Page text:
The agami heron is listed as vulnerable by the IUCN, due to predictions of future habitat destruction within its range.[1]


This uncommon species is 66–76 centimetres (26–30 inches) in length. It is short-legged for a heron, and has a thin bill which is considerably longer than the head. The neck and underparts are chestnut, with a white line down the centre of the foreneck, and the wings are shiny green. Wispy pale blue feathers decorate the crown, sides of the foreneck, and lower back. The legs, bill, and bare facial patch are dull yellow. During the breeding season the facial patch can change color to reddish. The sexes are similar, but juveniles are largely brown above with a white foreneck, and streaked brown-and-white underparts. The normal clutch size is two blue eggs.
Distribution and habitat

The agami heron is a Neotropical species occurring in Central and South America. The distribution area of the species extends from south-east Mexico through central and Caribbean Central America through the Amazon basin in South America, covering the following countries: Mexico, Guatemala, Belize, El Salvador, Honduras, Nicaragua, Costa Rica, Panama, Colombia, Ecuador, French Guiana, Suriname, Guyana, Venezuela, Peru, Bolivia and Brazil.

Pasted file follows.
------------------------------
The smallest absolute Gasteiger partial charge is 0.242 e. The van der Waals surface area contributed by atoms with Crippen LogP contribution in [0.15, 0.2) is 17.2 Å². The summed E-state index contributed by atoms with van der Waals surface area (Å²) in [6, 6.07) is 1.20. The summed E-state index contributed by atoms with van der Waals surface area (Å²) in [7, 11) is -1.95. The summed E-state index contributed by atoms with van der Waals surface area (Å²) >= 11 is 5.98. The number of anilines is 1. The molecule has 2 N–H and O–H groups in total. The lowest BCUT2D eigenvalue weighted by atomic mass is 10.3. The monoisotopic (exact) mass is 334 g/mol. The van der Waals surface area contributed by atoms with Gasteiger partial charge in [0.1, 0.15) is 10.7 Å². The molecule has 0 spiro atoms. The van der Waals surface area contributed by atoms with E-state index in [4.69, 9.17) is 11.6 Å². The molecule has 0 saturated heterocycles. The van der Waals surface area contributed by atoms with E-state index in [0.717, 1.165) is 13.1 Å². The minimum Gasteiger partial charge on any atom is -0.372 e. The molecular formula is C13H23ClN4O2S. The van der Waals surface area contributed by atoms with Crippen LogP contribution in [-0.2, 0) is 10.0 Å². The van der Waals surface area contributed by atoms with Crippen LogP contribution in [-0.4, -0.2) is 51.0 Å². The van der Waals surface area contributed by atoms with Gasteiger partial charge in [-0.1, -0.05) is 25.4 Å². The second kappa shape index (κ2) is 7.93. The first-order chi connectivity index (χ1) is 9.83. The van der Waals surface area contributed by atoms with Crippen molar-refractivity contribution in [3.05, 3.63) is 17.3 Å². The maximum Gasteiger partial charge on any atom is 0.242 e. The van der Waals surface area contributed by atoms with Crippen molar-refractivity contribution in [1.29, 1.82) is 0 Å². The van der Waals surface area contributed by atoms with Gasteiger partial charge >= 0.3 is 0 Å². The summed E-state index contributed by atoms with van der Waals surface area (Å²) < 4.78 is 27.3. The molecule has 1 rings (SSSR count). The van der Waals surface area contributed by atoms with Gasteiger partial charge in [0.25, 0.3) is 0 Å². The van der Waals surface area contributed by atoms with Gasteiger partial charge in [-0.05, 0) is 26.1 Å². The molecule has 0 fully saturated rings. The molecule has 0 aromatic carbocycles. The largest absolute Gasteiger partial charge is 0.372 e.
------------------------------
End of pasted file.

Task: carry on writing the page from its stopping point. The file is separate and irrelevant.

This species is rare in open areas. The agami heron's habitat encompasses swamp forests, mangroves, forest streams and freshwater wetlands. They mostly occur at elevations between sea level and 300 metres (1,000 feet), although records exist from as elevations as high as 2,600 metres (8,500 feet) in the Andes. They nest in both single species and mixed species colonies on platforms of sticks in bushes and trees over water. Very few colonies are known to date but some are quite large, up to hundreds or even over a thousand nests.[3] The following locations of colonies are known within the distribution area of the species:on a tiny island at the centre of a lagoon in the middle of the Pacuare Nature Reserve, Costa Rica, in the Tapiche Reserve, Peru, the Marais de Kaw-Roura National Reserve and Amazonian National Park, French Guiana, and other colonies outside of protected areas in Colombia, Mexico and Belize.[4]